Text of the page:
This is the United Kingdom website0845 291 4541
Find a tour
Founded by a Viking king, Bergen became capital of Norway in the 13th century. Although no longer a capital today, Bergen is Norway’s second largest city and one of the country’s largest ports. Bergen is considered to be the gateway to the fjords and is in a magnificent setting, surrounded by seven mountains, the sea and fjords. Its narrow, cobbled streets are lined with historic wooden houses and are easily explored on foot.
As Scandinavia’s westernmost city, the Gulf Stream influence creates a mild year-round climate, with no snow, but also means that Bergen is famous for being the wettest Norwegian city.
Bergen’s waterfront is lined with the colourful splash of its landmark medieval warehouses of Bryggen wharf, which grew in prominence when Bergen was a trading post for German merchants, in the middle ages. Now a UNESCO World Heritage Site, the narrow alleyways off the harbour lead to the Hanseatic Museum and the Bryggens Museum, where you can discover more about the area’s long and interesting history.Read more
For superb panoramic views of Bergen, the sea, fjords and mountains, take a ride on the modern Floibanen Funicular railway up to Floien summit, 320 metres above sea level and one of Bergen’s seven mountains. Once at the summit, you can follow one of the many walking trails marked from the top.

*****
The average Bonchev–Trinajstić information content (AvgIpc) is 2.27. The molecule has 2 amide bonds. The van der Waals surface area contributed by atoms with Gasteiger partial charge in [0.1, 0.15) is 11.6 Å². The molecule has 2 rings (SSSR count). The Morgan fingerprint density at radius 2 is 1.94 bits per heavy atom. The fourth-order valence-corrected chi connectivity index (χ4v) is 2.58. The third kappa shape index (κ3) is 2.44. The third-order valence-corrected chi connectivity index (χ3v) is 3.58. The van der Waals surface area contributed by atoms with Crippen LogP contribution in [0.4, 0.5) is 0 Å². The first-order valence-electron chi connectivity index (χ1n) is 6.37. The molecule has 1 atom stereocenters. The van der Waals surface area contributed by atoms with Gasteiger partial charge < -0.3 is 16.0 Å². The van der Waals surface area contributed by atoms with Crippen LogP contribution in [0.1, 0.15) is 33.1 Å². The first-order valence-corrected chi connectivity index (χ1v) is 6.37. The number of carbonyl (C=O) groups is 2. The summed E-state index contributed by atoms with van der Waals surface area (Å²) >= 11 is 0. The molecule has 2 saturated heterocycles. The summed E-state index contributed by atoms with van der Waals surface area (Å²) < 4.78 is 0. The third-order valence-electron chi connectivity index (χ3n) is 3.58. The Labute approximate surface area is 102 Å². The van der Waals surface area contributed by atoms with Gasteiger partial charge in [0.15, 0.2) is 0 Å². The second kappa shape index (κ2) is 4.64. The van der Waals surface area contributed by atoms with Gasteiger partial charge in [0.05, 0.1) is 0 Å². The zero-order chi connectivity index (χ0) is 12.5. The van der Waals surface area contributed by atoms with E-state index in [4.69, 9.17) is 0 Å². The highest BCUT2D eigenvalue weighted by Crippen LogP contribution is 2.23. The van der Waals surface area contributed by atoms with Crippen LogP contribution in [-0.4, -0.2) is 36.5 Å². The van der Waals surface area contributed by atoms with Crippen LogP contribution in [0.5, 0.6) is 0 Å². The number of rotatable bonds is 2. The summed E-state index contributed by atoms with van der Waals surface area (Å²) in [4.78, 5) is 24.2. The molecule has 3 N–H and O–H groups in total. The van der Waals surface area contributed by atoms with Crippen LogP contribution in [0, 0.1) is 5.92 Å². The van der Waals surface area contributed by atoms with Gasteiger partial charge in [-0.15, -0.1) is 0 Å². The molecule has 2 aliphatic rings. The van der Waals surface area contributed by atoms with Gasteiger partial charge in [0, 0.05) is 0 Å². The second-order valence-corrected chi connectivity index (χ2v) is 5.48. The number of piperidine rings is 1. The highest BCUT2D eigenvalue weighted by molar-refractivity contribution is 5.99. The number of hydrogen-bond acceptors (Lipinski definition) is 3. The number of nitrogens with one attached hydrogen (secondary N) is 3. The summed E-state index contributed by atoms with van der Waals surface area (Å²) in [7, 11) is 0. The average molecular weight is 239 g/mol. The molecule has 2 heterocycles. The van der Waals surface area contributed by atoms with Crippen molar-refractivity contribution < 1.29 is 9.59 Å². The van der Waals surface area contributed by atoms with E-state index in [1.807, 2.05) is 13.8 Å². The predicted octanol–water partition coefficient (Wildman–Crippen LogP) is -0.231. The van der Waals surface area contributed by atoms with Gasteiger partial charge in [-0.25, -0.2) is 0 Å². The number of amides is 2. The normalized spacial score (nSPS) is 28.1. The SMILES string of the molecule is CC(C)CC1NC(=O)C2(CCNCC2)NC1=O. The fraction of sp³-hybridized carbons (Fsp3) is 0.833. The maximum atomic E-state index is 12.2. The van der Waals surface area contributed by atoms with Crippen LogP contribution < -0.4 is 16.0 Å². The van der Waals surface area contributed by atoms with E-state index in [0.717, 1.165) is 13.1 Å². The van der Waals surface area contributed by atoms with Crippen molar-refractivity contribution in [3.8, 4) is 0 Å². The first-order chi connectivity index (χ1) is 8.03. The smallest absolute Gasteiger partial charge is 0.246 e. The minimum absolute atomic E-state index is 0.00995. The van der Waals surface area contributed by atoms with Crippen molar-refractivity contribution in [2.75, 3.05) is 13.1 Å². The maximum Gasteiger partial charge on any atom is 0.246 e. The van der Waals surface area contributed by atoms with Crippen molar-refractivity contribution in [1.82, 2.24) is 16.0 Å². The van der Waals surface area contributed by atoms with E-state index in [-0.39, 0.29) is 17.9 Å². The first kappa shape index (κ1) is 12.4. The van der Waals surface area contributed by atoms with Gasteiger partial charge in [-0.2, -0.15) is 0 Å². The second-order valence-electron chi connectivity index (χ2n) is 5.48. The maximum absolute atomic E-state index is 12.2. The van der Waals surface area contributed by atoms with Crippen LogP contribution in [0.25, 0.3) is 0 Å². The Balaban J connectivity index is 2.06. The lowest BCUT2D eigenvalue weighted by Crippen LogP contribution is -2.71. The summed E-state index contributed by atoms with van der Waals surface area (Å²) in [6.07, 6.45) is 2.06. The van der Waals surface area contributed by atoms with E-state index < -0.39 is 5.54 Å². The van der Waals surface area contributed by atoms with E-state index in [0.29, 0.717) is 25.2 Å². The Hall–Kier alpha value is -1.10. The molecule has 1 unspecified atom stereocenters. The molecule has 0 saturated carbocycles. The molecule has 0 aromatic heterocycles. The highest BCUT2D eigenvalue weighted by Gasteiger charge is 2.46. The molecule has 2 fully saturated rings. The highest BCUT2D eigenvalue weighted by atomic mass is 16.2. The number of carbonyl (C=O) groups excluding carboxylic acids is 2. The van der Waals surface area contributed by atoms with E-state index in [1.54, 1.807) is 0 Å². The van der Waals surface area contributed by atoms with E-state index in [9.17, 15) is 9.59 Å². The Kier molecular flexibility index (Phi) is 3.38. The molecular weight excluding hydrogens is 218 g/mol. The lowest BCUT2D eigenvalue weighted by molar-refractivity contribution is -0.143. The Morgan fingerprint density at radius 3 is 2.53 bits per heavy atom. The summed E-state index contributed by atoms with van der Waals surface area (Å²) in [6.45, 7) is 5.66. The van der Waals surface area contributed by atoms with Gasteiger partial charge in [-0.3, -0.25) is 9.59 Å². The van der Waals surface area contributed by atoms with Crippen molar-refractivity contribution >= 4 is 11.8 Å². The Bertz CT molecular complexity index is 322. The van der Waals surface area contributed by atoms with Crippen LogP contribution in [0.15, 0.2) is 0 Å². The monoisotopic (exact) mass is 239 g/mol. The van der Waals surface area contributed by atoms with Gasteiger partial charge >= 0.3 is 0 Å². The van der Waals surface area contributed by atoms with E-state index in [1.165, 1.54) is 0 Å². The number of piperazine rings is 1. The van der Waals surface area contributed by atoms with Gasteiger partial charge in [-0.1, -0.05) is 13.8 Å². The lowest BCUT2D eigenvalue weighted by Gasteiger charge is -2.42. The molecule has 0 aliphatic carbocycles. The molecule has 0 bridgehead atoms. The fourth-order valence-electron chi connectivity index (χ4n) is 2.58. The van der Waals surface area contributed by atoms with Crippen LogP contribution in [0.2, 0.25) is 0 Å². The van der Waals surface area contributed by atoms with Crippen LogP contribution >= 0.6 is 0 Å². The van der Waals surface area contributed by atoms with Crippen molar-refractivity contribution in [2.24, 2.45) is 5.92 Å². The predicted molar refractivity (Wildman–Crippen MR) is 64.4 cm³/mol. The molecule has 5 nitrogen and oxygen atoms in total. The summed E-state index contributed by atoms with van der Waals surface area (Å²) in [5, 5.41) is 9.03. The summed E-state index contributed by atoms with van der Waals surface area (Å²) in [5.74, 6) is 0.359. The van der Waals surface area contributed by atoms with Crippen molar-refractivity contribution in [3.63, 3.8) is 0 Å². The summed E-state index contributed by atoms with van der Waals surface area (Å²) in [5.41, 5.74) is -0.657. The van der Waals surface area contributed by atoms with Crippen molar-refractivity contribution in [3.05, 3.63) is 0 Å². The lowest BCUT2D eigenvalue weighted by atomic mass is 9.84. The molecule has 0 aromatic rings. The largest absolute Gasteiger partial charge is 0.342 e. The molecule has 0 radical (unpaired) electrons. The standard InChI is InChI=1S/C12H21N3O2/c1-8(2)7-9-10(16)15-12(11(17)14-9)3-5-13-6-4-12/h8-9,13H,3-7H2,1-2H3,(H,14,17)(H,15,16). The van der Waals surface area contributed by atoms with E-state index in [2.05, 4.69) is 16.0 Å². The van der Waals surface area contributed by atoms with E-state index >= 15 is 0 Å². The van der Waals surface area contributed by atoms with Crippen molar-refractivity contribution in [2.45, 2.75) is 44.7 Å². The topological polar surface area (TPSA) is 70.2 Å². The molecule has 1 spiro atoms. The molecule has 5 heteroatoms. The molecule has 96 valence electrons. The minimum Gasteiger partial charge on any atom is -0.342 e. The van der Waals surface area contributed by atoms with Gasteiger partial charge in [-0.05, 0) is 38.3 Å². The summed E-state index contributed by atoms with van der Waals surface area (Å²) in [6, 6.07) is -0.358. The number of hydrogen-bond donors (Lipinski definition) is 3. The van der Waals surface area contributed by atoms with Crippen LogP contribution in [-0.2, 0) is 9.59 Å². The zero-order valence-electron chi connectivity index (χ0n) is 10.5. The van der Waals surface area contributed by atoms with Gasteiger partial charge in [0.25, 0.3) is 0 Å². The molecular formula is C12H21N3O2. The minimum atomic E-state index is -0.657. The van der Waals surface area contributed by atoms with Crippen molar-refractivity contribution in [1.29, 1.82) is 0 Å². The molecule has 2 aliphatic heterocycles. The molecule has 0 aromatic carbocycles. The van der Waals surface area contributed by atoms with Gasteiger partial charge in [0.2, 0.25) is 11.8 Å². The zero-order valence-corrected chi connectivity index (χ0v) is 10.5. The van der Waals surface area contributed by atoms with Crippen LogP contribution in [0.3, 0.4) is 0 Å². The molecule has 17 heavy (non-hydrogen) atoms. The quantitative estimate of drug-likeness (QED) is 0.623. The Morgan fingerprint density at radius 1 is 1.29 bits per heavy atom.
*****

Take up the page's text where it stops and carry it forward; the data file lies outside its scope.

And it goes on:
Near the Floibanen station is Bergen’s famous 700-year-old Fish Market, where a bewildering array of fresh fish is set out. Or sample some of the mouth-watering cooked fish on offer at one of the numerous food stalls.
Just outside Bergen is the Victorian summer villa, Troldhaugen, on the shores of Lake Nordas of Norway’s foremost composer, Edvard Grieg. His house is now a museum and you can also see the hut where he composed his music and the tomb where he and his wife, Nina, are buried. Concerts are held regularly in summer and autumn at Troldhaugen’s concert hall. Grieg composed music for Peer Gynt, written by Bergen’s other famous citizen, dramatist Henrik Ibsen.
Also out of the centre, 4 kilometres away, is Old Bergen. This open air museum comprises a collection of well-preserved historic wooden houses, which give a flavour of 18th and 19th century Bergen, when it was Europe’s largest city.
Set on the Nordnes peninsula a 20-minute walk from the centre is Bergen Aquarium, with sea lions, penguins and seals in tanks and a tropical section with monkeys and reptiles.